A couple of roadblocks named Vijay Mallya and Nirav Modi are being shifted to a side towards delivering Roadmap 2030 agreed between the prime ministers of India and Britain to extend ties between the two countries towards brave new frontiers. The two roadblocks have looked bigger than they are: the stuff of strategic and trade ties between two nations must necessarily go beyond two wanted individuals on the run and then in hiding – so far so successfully, and the first more than the second. But they have looked big enough to be the biggest blocks between India and Britain. The popular question is not on any interim trade agreement but when, and whether, these gentlemen will be sent back to India.
The popular question has vigorously been pursued diplomatically. And so it was again over the weekend during the course of Foreign Secretary Harsh Vardhan Shringla’s visit to the UK. It needed to be particularly over Mallya who appears to be staying put after India had fought and won its extradition case against him over considerable length and at considerable expense. That was in April last year and there has been no movement of Mallya since. He appears to have slipped through the asylum loophole that his legal team ferreted out for him.
The case for the extradition of Nirav Modi appears more hopeful. Physical extradition that is, not just winning the extradition case.
Over Mallya the Indian government has said, and said again and again, that they are pursuing the matter with Britain; the British say a legal issue has arisen (they are not allowed to comment on asylum applications) and that they are doing what they can. Between the two this is being called a status quo, and status quo it’s likely to remain. “We’ve made our best case, they have given their best assurance,” Shringla told media representatives in London. The Indian government has now left this matter there.
On the other matters (that really matter more) acceleration towards 2030 is on its way. Shringla pointed towards significant convergences developing between India and Britain. Over as immediately thorny matters such as Afghanistan and China, and over building up trade that promises to deliver more than the clichés over promises arising from ‘shared history’ that have crowded this Indo-British space for decades now.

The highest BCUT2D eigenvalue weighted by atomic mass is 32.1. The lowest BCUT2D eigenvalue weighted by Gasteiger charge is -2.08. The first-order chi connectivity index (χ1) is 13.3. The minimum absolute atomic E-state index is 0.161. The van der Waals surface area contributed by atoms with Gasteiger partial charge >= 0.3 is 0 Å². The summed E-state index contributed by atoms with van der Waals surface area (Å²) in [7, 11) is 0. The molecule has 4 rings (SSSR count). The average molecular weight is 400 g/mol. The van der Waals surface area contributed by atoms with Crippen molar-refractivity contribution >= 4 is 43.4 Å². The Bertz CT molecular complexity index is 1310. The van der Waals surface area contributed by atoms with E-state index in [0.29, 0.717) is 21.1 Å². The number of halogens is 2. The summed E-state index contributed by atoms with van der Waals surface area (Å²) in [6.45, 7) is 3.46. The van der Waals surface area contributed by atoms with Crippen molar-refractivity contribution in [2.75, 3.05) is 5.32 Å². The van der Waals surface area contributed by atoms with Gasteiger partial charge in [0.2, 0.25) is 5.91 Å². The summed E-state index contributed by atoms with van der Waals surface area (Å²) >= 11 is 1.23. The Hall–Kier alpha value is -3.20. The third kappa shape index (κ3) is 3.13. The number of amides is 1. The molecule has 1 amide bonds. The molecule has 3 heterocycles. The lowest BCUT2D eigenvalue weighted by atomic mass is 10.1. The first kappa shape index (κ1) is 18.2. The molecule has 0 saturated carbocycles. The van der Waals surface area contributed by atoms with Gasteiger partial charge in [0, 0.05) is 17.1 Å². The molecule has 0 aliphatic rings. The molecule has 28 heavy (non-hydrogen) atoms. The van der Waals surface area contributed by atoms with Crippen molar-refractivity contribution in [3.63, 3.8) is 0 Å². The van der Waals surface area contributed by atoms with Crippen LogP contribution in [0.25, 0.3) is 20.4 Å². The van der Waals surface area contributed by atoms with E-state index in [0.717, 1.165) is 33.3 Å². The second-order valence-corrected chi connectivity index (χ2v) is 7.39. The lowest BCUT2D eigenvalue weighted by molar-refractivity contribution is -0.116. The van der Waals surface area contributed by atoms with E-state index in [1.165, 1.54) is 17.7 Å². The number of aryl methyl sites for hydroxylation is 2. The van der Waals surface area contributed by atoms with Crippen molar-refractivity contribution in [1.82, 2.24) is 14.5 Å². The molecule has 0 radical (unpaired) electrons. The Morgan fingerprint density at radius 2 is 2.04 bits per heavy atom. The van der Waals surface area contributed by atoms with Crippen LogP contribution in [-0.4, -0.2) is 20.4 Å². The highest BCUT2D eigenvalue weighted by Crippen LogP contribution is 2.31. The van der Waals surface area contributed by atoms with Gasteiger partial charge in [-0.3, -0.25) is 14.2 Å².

On Afghanistan, Shringla said, both governments have together noted the developing situation with serious concern. They are agreed, he said, that “decisions over power-sharing be based on negotiations and not through military means”. Both governments, he said, are concerned about “use of Afghanistan for radicalism and terrorism”. This may not have been the precise language of UK officials but the two seem to have similar concerns over common issues.
Indian concerns over China around the border are well known, as are British concerns over Chinese ways in Hong Kong. This perhaps does not extend into a convergence of views – the China question is far too complex to allow that – but an extent of overlap does appear to have developed over China. And this is finding some physical convergence through the new UK focus on the Indo-Pacific region. “The UK has come a long way on this issue,” Shringla said. It was telling, he said, that the region is being spoken of as ‘Indo-Pacific’ rather than ‘S Asia-Pacific’. “The terminology has changed,” he said.
It’s over trade that specific advances appear round the corner. An agreement to further trade was reached early this year, the prime ministers put their stamp on it at a virtual meeting in May. Commerce Minister Piyush Goyal is due to visit the UK next month to take that further, followed by a visit from finance minister Nirmala Sitharaman. Prime Minister Boris Johnson is due to visit India in September, and Prime Minister Narendra Modi is expected to visit the UK in October.
These visits are expected to throw up some specific trade arrangements. But between officials and governments, these can be no more than arrangements. The trade, the investment will have to come from business, and of late Indian companies have been far more active over new investments into Britain than the other way round. It’s India as a market that excites British business more, and the Indian government now appears more keen to open more of it to British business.